const float a2[n] = {1,2,3,4,5};       // not recommended
      static float a3[n];                    // not recommended
      static const float a4[n]={1,2,3,4,5};  // not recommended

# Preprocessor statements:

   Cint has limitations in handling define macros in default mode. Following
  limitations applies. You can avoid following limitations by using
  preprocessor prior to interpretation by -p or +P,-P command line option.
  Read also cint(1) for use of -p and +P,-P options.

 + Macro definition:
   The biggest syntax limitation of cint is associated with define macro.
  Cint can only handle simple define macros. Some complex use of macros
  has to be handled by separate preprocessor by -p or +P,-P options.

	#define	  ON    1       /* Fine */
	#define  f(x)  (x-1)    /* OK, but not recommended */
	#define  bool  int      /* OK, but not recommended */
	#define  DECL_B  int b  /* May not work */ 

# Operator overloading

 + Unsupported operators for overloading
   Following operators can not be overloaded.

	new , delete , unary &

   The operator new is already overloaded in cint as follows. So, you don't
  need to overload new anyway in the interpreter environment. This is already
  done for both interpreted and precompiled classes.

       void* operator new(size_t size,void* arena) {return(arena);}

 + Explicit operator function call
   Operator function can not be called explicitly by name because of parse rule

	complex a=complex(1,5),b=complex(-1,3.1),c=complex(0,0);
	c = operator+(a,b);  // BAD operator function can not be called
			     // explicitly.
	c = a+b;  // OK

# operator= overloading

   In Cint, if you define operator= for a class, class that is derived 
  from it must have operator=. In ANSI/ISO standard, this is not necessary.

       class A {
         A& operator=(const A& x);

       class B : public A {
         B& operator=(const B& x); // this is needed in cint

# Templates

   Template works probably better than most of UNIX based C++ compilers, 
  but not as good as Windows based ones. Cint can run simple STL programs.
   Following limitations applies.

 + Explicit type conversion
   Explicit type conversion for template class can not be used because of 
  parsing limitation. Use typedef if you want to do so.

	// suppose you have 
	ary<double,100> a;
	a = ary<double,100>(3.14);  // can't handle this

 + Scope resolution operator
   Template class name can not be used with scope operator to resolve 
  ambiguity. Use typedef if you want to do so.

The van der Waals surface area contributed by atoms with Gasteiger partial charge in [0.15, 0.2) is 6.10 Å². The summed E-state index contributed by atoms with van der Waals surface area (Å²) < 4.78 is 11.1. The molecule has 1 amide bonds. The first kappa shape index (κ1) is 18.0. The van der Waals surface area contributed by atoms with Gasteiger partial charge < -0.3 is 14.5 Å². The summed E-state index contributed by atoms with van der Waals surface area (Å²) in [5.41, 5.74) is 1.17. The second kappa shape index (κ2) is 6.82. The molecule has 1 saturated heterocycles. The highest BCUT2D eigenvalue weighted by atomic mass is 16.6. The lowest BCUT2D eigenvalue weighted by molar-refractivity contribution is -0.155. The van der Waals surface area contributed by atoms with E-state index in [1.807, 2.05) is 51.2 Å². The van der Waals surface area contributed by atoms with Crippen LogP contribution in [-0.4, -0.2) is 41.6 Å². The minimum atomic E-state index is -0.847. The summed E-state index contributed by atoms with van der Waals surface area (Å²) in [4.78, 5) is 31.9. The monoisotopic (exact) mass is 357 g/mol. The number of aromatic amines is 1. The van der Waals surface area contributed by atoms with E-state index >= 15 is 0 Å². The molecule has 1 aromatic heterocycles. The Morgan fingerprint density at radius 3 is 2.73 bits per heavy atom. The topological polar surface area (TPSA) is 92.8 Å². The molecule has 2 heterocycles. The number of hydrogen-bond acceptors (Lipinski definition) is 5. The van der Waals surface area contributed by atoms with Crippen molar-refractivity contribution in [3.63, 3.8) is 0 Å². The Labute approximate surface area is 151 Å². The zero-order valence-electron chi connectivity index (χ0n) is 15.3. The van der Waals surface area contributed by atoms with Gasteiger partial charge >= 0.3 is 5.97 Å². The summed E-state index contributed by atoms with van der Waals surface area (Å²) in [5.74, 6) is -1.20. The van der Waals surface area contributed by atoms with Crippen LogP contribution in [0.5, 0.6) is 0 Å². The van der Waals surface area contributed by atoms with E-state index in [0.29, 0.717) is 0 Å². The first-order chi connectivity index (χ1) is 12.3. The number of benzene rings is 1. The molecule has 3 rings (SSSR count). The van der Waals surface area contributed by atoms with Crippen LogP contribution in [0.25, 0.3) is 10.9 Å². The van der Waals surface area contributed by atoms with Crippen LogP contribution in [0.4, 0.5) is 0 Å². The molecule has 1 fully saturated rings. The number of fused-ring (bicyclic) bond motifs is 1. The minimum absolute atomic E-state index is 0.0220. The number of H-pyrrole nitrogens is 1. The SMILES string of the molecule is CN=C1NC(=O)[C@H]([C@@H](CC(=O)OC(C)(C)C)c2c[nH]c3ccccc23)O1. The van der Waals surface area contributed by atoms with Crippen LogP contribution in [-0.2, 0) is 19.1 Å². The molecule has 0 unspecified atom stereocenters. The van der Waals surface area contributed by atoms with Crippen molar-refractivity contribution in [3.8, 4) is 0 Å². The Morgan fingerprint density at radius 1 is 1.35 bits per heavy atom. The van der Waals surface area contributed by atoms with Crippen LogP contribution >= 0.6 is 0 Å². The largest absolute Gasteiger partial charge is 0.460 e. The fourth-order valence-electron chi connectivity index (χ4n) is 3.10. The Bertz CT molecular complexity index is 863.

intary10.ary<int,10>::disp(); // can't handle this

 + Member function template
   Member function template works in Cint with limitation. Member function
  template must be defined within a class definition as inline function.

	template<class T> class A {
	  T dat;
          template<class E> A(E& x) { dat = x; }    // OK
	  template<class E> void Set(E& x) {dat=x;} // OK

 + Partial template specialization
   Partial template specialization is not supported. For example,

	// this template is fine
	template <class Iterator>
	struct iterator_traits {
  	  typedef typename Iterator::iterator_category iterator_category;
  	  typedef typename Iterator::value_type        value_type;
  	  typedef typename Iterator::difference_type   difference_type;
  	  typedef typename Iterator::pointer           pointer;
  	  typedef typename Iterator::reference         reference;

	// template partial specialization not supported
	template <class T>
	struct iterator_traits<T*> {
  	  typedef random_access_iterator_tag iterator_category;
  	  typedef T                          value_type;
  	  typedef ptrdiff_t                  difference_type;
  	  typedef T*                         pointer;
  	  typedef T&                         reference;

# STL 
   Supporting templates and supporting STL are quite different subject. STL
  is a very complex template library which many compiler makers have trouble
  with. Cint supports STL in limited way.

 + Using precompiled STL containers
   vector, list, deque, map and string container classes can be precompiled
  if they are instantiated. Please refer to lib/prec_stl/README.txt and
  lib/dll_stl/README.txt for more detail.  It is recommended to use 
  precompiled STL containers rather than interpreting them.

 + Interpret STL containers
   Cint can interpret vector, string and some simple list container classes.
  But this is not recommended. It is very slow and has many troubles.
  Interpreted STL implementation is based on old 1994 HP reference 

# Reference member
   Reference type member is not supported

	class A {
	  int& refa; // Limitation

# Reference to pointer to pointer
   Reference to pointer to pointer is not supported

        int** &a; // Limitation

# Array reference
   Array reference is not supported by Cint.

	void func(int (&ary)[5]); // Limitation

# Function overloading
   Cint implements function overloading resolution. It behaves quite similar
  to what is defined in ANSI/ISO standard, but not 100% correct. If you find
  strange behavior, it is recommended to remove ambiguous function calls.
  Some of those limitations are described below.

 + Pointer to function as argument
   Cint has problem resolving function overloading with pointer to function
  as an argument. Suppose you have following functions,

	void f(int (*p2f)(double));
	void f(void *p);

  Cint may not resolve above functions correctly. This is due to Cint's 
  complication of handling pointer to interpreted function and pointer to
  compiled function. 

# Pointer to function
   It is recommended to avoid pointer to function in interpreted code whenever